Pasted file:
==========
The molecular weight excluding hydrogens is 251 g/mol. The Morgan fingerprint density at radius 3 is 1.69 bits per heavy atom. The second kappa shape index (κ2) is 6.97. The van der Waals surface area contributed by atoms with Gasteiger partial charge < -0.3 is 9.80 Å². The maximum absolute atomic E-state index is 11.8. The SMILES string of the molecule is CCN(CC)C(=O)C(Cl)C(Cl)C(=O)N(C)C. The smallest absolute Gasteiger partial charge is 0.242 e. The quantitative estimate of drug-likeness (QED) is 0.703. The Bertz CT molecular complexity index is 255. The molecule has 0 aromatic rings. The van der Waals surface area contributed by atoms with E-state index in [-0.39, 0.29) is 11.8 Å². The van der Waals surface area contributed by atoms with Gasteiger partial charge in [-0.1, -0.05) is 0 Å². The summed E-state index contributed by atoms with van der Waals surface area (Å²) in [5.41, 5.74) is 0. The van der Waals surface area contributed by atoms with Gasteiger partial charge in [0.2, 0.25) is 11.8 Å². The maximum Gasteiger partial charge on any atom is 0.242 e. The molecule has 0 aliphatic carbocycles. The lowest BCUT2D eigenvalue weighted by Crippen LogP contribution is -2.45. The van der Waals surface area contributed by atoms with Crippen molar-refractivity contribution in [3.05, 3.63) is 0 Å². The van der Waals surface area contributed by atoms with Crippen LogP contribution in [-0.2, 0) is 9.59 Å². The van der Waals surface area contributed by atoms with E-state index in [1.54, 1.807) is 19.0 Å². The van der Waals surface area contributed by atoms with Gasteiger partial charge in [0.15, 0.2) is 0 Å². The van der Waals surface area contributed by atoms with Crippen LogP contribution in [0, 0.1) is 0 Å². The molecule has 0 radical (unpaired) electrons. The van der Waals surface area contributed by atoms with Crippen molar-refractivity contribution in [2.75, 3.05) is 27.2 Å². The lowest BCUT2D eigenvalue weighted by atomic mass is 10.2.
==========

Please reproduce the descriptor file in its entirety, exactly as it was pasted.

The molecular weight excluding hydrogens is 251 g/mol. The Morgan fingerprint density at radius 3 is 1.69 bits per heavy atom. The second kappa shape index (κ2) is 6.97. The van der Waals surface area contributed by atoms with Gasteiger partial charge < -0.3 is 9.80 Å². The maximum absolute atomic E-state index is 11.8. The SMILES string of the molecule is CCN(CC)C(=O)C(Cl)C(Cl)C(=O)N(C)C. The smallest absolute Gasteiger partial charge is 0.242 e. The quantitative estimate of drug-likeness (QED) is 0.703. The Bertz CT molecular complexity index is 255. The molecule has 0 aromatic rings. The van der Waals surface area contributed by atoms with E-state index in [-0.39, 0.29) is 11.8 Å². The van der Waals surface area contributed by atoms with Gasteiger partial charge in [-0.1, -0.05) is 0 Å². The summed E-state index contributed by atoms with van der Waals surface area (Å²) in [5.41, 5.74) is 0. The van der Waals surface area contributed by atoms with Gasteiger partial charge in [0.2, 0.25) is 11.8 Å². The maximum Gasteiger partial charge on any atom is 0.242 e. The molecule has 0 aliphatic carbocycles. The lowest BCUT2D eigenvalue weighted by Crippen LogP contribution is -2.45. The van der Waals surface area contributed by atoms with Crippen molar-refractivity contribution in [3.05, 3.63) is 0 Å². The van der Waals surface area contributed by atoms with Crippen LogP contribution in [-0.2, 0) is 9.59 Å². The van der Waals surface area contributed by atoms with E-state index in [1.54, 1.807) is 19.0 Å². The van der Waals surface area contributed by atoms with Gasteiger partial charge in [0.15, 0.2) is 0 Å². The van der Waals surface area contributed by atoms with Crippen LogP contribution in [0, 0.1) is 0 Å². The molecule has 0 radical (unpaired) electrons. The van der Waals surface area contributed by atoms with Crippen molar-refractivity contribution in [2.75, 3.05) is 27.2 Å². The lowest BCUT2D eigenvalue weighted by atomic mass is 10.2.